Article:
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Managing Your Property for Wildlife
Wildlife and the Outdoors
Managing Your Property for Wildlife
By Ericha Nix, Wildlife Biologist, Division of Wildlife and Freshwater Fisheries
Have you looked at your property and wondered how to improve it for hunting or wildlife? Do you stand in your wildlife plot and wonder if your deer herd or forests are healthy? Or, are you someone who has that infamous habitat enhancement project to-do list and does not know where to begin? If your answer is yes to any of these questions, you aren’t alone.
Landowners often want to manage their land for wildlife, fishing, timber or other recreational uses. With the easy access of an abundance of information today, landowners have greatly increased their knowledge about wildlife and habitat management practices. However, a problem can occur when a landowner applies newly learned information to a management situation that is not applicable for reaching the intended goal(s).
No fear! There are technical people available to help you. There are many avenues available for seeking assistance in managing your land. The first place to start is with state and federal government agencies. The Department of Conservation and Natural Resources’ Division of Wildlife and Freshwater Fisheries has wildlife and fisheries biologists on staff with their main focus being landowner assistance. Technical assistance is provided at no cost regarding proper management of fish ponds, food plots, prescribed burning, harvest recommendations, etc. A wildlife or fisheries biologist will make verbal and written recommendations and all guidance is tailored around each landowner’s specific goals and objectives. Biologists can also assist you with information and point you in the right direction regarding cost share programs. There are no acreage restrictions, you just need to own or lease land in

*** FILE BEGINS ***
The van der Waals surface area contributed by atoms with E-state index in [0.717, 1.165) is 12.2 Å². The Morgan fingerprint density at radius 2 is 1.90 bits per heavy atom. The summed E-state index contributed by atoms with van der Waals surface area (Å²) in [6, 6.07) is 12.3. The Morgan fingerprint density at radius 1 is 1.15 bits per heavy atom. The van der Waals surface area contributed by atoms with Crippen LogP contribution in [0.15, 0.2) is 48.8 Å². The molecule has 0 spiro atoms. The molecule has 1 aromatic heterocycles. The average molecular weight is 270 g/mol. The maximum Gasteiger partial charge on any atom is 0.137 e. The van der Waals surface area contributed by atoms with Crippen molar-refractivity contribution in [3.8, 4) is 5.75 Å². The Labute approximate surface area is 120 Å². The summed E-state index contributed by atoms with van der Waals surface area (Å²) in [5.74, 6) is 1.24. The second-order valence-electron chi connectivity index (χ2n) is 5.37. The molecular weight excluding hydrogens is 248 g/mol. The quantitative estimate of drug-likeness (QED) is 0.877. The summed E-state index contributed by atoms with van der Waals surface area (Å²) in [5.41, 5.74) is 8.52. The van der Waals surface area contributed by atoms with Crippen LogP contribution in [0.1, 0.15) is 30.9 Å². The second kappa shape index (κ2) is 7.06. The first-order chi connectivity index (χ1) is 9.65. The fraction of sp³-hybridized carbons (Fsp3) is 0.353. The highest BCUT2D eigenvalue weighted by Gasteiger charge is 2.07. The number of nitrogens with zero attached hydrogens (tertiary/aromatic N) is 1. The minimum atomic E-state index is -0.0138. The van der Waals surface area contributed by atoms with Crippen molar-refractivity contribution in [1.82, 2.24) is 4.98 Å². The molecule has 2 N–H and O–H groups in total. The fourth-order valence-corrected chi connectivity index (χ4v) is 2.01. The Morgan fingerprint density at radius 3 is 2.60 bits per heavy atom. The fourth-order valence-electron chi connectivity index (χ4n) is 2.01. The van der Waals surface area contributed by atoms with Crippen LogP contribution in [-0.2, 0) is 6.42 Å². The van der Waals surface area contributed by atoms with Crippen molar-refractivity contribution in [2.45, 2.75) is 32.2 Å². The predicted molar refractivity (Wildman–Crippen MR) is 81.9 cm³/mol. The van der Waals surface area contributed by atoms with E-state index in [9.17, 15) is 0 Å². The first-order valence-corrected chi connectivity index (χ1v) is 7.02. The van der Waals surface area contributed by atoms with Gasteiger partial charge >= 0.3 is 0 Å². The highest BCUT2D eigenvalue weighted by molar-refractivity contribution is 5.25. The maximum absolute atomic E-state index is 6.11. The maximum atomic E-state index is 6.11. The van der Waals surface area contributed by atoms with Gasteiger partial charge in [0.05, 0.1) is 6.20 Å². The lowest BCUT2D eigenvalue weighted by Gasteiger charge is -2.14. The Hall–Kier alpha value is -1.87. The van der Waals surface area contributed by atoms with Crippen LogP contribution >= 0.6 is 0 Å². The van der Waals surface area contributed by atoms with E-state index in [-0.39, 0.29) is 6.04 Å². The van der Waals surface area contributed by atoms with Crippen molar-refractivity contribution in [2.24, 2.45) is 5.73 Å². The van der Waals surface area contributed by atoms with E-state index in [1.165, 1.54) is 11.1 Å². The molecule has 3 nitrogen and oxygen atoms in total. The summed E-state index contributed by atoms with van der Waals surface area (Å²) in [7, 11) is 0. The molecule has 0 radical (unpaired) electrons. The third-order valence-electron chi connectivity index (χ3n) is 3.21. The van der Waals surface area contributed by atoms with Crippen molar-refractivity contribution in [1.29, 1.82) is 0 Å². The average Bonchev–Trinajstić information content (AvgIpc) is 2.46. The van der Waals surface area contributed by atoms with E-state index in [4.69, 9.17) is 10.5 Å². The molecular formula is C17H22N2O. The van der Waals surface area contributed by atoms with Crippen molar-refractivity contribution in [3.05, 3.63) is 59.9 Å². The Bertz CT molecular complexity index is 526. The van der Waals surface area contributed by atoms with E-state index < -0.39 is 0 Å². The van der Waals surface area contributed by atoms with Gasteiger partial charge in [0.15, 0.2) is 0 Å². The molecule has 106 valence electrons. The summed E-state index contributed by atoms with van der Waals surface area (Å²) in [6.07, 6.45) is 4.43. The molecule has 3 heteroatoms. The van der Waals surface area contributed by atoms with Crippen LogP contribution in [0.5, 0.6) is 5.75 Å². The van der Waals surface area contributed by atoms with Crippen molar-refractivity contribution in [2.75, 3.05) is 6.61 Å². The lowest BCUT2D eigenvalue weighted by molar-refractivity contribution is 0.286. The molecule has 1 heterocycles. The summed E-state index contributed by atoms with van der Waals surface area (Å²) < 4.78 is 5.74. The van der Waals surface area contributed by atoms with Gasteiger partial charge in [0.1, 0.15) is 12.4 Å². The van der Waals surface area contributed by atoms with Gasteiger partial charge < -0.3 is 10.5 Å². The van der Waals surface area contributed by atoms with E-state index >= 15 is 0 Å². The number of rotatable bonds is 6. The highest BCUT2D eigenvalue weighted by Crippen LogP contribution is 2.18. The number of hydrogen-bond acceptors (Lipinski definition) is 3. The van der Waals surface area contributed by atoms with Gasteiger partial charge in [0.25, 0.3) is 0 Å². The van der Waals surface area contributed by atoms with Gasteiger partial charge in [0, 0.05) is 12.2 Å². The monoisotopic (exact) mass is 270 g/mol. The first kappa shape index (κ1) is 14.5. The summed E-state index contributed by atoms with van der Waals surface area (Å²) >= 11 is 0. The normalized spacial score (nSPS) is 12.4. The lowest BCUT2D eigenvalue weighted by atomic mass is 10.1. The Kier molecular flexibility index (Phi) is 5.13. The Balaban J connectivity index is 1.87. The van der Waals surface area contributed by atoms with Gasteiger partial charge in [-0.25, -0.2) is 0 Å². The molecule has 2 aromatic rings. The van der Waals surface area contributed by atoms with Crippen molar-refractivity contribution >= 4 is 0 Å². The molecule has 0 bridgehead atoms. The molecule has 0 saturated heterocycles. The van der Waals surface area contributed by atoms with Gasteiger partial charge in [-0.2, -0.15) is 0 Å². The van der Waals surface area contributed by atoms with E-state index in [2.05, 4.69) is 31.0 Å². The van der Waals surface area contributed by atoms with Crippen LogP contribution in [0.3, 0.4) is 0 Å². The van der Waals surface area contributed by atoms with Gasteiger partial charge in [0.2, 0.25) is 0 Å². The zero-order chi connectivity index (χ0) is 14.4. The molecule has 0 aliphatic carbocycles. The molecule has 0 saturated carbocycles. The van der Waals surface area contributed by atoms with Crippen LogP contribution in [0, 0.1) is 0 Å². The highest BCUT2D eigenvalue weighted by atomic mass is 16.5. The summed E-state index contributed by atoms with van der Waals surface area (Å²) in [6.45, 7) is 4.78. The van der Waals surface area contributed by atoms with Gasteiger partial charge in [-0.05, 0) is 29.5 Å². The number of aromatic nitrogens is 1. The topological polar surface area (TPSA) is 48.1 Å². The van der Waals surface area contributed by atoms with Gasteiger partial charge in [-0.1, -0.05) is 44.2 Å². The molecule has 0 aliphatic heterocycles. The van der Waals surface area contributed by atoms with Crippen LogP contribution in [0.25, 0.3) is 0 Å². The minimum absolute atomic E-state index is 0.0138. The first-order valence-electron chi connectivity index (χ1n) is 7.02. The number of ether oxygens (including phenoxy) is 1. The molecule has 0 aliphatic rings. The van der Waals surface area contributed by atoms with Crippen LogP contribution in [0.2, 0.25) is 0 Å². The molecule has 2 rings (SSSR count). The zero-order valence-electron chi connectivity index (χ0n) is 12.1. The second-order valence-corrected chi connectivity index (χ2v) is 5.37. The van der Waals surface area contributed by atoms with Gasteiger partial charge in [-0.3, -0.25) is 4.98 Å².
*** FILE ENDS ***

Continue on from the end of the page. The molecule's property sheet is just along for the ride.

The Natural Resource Conservation Service (NRCS) and Farm Service Agency (FSA) are both federal agencies that offer and administer cost share programs to private landowners who want to manage their habitat for wildlife. Though many of these programs target threatened and endangered species or diminishing habitat types, these same habitat improvement practices are also great for many other wildlife species. To obtain more information on cost share programs check out www.nrcs.usda.gov or www.fsa.usda.gov. To find a local office near you, check the blue pages of your county phone book.
Forestry assistance is also available through the Alabama Forestry Commission (AFC). County foresters are registered foresters that will visit your property, give you advice on managing forestland and provide you with a forest management plan. The agency also provides other services such as prescribed burning and firebreak construction for a nominal fee. For more information regarding these programs or other services check out the AFC website at www.forestry.state.al.us; or to find an office near you, check the blue pages of your county phone book.
There is also the option to hire wildlife, forestry and fisheries consultants. Consultants do charge a fee for their services and will perform or contract out the work if the landowner does not want to do it on his or her own. To find a consultant in your area, check the local phone book or county plat book for listings.
Utilizing these tools will not only help you manage your natural resources properly and efficiently, it will also save you time and money. Remember, assistance is just a phone call away!